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A retired judge, cops and a professor: Five-member committee keen to make a difference for prisoners

“We have enroled students from 15 law colleges in Mumbai, Thane, Ulhasnagar and Pune. Each college has been sending at least 15 students to visit prisons and help undertrials including filing applications for bail, surety or other legal issues,” says Radhakrishnan.

Written by Sadaf Modak | Mumbai |
Updated: January 22, 2018 5:10:04 am
s radhakrishnan, indian express, bombay high court, maharashtra government, mumbai prison reforms For Radhakrishnan, as much as he and his team look to submit a report of recommendations to the government, he says, he does not want it to end up like the fate of many committees, their recommendations lying on paper. (File)

BEFORE HIS appointment as an additional Judge of the Bombay High Court in 1996, Justice (retired) Dr S Radhakrishnan taught law students for over a decade. As chairperson of the five-member committee constituted by the Maharashtra government on directions from the High Court, to look into prison reforms in the state, one of Radhakrishnan’s ideas was to rope in law students for legal aid to undertrial prisoners.

“We have enroled students from 15 law colleges in Mumbai, Thane, Ulhasnagar and Pune. Each college has been sending at least 15 students to visit prisons and help undertrials including filing applications for bail, surety or other legal issues,” says Radhakrishnan.

In one of its first meetings in July since it was set up, the committee was informed that there were at least 642 prisoners across the state languishing in jails despite being granted bail, as most could not arrange surety as a safeguard to guarantee their presence at their trial.

Using his previous experience with students as a teacher and as a judge where he traveled with students in trains on visits to jails and the community for awareness, the 71-year old says that the idea behind the committee roping in students was to ensure that a permanent system is in place that will continue even as new batches of students join the colleges.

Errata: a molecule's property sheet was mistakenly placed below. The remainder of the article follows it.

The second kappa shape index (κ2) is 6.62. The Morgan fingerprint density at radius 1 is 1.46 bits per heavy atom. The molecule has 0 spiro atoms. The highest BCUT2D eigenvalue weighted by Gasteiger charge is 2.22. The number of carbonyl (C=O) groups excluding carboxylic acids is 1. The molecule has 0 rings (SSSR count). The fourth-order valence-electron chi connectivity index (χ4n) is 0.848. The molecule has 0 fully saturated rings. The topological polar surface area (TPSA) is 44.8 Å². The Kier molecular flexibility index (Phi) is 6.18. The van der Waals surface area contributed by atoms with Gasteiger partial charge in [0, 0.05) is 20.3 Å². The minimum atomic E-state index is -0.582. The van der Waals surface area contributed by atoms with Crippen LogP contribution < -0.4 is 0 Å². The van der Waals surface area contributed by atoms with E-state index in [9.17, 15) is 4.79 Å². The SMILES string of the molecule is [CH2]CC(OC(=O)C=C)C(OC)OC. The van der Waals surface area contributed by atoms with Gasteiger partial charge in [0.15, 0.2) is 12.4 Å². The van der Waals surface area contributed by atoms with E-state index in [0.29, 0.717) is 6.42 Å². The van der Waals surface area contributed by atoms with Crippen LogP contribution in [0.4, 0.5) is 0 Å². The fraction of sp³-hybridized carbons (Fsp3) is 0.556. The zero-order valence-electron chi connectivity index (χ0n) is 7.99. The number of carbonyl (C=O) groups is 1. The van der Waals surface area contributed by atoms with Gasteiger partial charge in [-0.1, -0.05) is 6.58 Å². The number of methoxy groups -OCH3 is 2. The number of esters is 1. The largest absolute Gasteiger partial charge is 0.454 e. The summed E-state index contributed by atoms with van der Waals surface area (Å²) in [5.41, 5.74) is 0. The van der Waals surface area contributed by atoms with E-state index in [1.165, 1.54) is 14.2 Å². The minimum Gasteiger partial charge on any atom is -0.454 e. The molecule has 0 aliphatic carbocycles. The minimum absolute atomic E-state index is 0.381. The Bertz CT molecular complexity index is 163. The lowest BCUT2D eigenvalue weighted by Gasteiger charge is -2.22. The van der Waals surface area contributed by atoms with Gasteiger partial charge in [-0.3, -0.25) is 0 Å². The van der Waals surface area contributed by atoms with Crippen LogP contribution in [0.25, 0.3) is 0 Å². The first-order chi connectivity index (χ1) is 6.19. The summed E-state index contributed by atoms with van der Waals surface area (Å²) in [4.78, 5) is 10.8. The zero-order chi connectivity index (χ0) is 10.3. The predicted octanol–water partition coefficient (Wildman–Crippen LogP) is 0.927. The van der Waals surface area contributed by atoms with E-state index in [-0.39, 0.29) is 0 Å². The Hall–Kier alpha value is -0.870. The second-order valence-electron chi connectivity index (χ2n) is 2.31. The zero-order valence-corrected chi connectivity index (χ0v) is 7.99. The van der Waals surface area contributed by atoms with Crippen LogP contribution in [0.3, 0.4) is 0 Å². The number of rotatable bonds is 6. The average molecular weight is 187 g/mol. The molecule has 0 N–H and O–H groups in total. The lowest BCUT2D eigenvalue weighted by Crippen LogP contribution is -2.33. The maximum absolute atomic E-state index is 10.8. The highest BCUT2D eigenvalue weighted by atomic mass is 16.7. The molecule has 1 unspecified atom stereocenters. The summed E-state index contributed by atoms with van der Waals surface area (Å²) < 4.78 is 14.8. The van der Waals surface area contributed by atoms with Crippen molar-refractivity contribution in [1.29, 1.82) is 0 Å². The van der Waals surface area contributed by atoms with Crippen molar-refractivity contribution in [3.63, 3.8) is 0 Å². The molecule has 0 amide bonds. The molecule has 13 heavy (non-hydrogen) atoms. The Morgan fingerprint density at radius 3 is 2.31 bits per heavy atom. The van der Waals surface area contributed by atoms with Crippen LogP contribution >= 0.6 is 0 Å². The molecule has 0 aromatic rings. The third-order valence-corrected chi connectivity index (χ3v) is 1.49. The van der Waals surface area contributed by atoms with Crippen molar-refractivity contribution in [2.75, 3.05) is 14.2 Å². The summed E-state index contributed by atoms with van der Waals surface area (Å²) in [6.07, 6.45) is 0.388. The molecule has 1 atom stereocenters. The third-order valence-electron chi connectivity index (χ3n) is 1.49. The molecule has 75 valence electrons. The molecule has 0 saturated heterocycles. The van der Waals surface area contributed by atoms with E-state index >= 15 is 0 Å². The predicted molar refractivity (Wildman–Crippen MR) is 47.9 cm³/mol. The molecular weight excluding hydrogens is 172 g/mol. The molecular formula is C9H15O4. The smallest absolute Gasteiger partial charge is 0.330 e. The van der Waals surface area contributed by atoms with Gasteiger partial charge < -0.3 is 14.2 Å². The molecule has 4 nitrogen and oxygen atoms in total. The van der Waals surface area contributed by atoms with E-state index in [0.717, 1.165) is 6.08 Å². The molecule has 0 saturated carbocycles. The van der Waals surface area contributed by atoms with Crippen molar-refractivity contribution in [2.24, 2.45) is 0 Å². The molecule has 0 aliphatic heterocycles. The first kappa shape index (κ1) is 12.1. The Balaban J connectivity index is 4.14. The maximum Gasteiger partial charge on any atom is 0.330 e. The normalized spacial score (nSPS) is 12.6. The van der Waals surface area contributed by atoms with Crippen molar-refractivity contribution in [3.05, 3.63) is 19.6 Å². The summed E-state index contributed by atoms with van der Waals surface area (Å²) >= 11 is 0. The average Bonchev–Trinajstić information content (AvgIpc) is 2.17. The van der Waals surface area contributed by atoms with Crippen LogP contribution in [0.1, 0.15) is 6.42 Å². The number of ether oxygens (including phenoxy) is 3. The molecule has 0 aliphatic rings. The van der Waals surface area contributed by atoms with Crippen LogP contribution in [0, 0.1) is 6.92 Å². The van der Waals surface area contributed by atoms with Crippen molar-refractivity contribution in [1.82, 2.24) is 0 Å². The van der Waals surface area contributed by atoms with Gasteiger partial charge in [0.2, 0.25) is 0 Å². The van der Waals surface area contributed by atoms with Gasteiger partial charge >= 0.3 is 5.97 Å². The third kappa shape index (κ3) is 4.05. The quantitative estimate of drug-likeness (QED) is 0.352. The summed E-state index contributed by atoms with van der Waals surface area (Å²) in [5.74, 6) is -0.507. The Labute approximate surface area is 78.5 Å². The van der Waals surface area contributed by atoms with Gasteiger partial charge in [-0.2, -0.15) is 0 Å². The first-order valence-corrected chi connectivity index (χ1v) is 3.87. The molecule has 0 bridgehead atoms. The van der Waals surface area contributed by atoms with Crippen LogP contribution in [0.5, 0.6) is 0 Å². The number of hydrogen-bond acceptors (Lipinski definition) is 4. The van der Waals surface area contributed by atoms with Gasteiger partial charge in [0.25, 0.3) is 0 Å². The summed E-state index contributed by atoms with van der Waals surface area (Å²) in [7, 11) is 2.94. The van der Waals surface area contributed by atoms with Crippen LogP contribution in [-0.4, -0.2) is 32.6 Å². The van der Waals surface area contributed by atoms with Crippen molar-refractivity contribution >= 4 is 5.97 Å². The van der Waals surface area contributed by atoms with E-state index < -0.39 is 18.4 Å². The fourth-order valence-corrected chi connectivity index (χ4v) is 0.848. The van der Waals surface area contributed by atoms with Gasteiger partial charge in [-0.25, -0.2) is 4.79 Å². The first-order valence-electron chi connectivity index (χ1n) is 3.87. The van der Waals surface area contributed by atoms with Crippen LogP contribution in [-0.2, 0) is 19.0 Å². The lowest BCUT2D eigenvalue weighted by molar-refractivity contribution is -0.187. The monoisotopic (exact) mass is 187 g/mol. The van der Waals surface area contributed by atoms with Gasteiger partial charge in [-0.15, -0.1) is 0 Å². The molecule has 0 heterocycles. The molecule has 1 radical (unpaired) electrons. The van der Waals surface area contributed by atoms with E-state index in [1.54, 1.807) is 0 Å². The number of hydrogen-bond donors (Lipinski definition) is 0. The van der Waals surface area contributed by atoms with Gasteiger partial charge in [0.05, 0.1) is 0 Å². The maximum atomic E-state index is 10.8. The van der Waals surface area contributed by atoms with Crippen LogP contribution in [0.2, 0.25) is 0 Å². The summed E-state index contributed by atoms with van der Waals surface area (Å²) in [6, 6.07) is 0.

For Radhakrishnan, as much as he and his team look to submit a report of recommendations to the government, he says, he does not want it to end up like the fate of many committees, their recommendations lying on paper. The committee has therefore held meetings with senior government authorities and multiple stakeholders including prisoners.

“A substantial number of undertrials are poor and illiterate and do not have access to legal aid. The Constitution safeguards each prisoner’s right to be defended by an advocate of his choice. If you ask me, there has to be a very well-organised legal aid system for that, which is presently in a bad state,” says Radhakrishnan.

For all the members of the committee, which includes Additional Director General Police (prisons) Dr Bhushan Kumar Upadhyay, Retired DIG (prisons) S N Chavan and Professor Dr Vijay Raghavan of the Tata Institute of Social Sciences, overcrowding of prisons is an important issue to find a solution to. “We are aware of the issues being spoken about by various stakeholders. Here in the committee, we are flagging these issues in a different way,” says Upadhyay, adding that the committee will submit a report based on which the state government will decide on the recommendations made.